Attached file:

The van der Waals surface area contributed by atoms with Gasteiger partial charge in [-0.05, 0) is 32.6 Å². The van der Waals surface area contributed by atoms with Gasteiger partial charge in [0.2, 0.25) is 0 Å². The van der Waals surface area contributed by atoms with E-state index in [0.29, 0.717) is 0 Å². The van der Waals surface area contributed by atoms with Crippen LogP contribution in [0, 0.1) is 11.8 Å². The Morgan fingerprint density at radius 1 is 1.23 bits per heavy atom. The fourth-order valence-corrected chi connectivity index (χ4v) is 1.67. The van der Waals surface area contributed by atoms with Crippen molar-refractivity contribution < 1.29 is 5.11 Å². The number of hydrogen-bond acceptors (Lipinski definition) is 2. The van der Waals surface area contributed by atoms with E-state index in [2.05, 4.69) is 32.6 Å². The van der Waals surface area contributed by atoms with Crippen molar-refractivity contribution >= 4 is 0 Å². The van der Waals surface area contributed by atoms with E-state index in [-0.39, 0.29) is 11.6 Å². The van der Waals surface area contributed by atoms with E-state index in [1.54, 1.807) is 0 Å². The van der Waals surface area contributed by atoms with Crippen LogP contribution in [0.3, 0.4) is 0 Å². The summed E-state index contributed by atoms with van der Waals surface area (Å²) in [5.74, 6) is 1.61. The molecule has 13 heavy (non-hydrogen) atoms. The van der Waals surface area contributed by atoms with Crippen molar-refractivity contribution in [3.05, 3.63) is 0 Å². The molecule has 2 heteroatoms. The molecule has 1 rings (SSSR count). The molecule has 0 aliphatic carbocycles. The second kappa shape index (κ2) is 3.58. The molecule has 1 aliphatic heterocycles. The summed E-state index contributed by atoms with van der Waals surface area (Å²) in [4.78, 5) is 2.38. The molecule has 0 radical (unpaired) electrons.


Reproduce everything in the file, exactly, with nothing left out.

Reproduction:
The van der Waals surface area contributed by atoms with Gasteiger partial charge in [-0.05, 0) is 32.6 Å². The van der Waals surface area contributed by atoms with Gasteiger partial charge in [0.2, 0.25) is 0 Å². The van der Waals surface area contributed by atoms with E-state index in [0.29, 0.717) is 0 Å². The van der Waals surface area contributed by atoms with Crippen LogP contribution in [0, 0.1) is 11.8 Å². The Morgan fingerprint density at radius 1 is 1.23 bits per heavy atom. The fourth-order valence-corrected chi connectivity index (χ4v) is 1.67. The van der Waals surface area contributed by atoms with Crippen molar-refractivity contribution < 1.29 is 5.11 Å². The number of hydrogen-bond acceptors (Lipinski definition) is 2. The van der Waals surface area contributed by atoms with E-state index in [2.05, 4.69) is 32.6 Å². The van der Waals surface area contributed by atoms with Crippen molar-refractivity contribution >= 4 is 0 Å². The van der Waals surface area contributed by atoms with E-state index in [-0.39, 0.29) is 11.6 Å². The van der Waals surface area contributed by atoms with E-state index in [1.54, 1.807) is 0 Å². The van der Waals surface area contributed by atoms with Crippen LogP contribution in [0.3, 0.4) is 0 Å². The summed E-state index contributed by atoms with van der Waals surface area (Å²) in [5.74, 6) is 1.61. The molecule has 13 heavy (non-hydrogen) atoms. The van der Waals surface area contributed by atoms with Crippen molar-refractivity contribution in [3.05, 3.63) is 0 Å². The molecule has 2 heteroatoms. The molecule has 1 rings (SSSR count). The molecule has 0 aliphatic carbocycles. The second kappa shape index (κ2) is 3.58. The molecule has 1 aliphatic heterocycles. The summed E-state index contributed by atoms with van der Waals surface area (Å²) in [4.78, 5) is 2.38. The molecule has 0 radical (unpaired) electrons.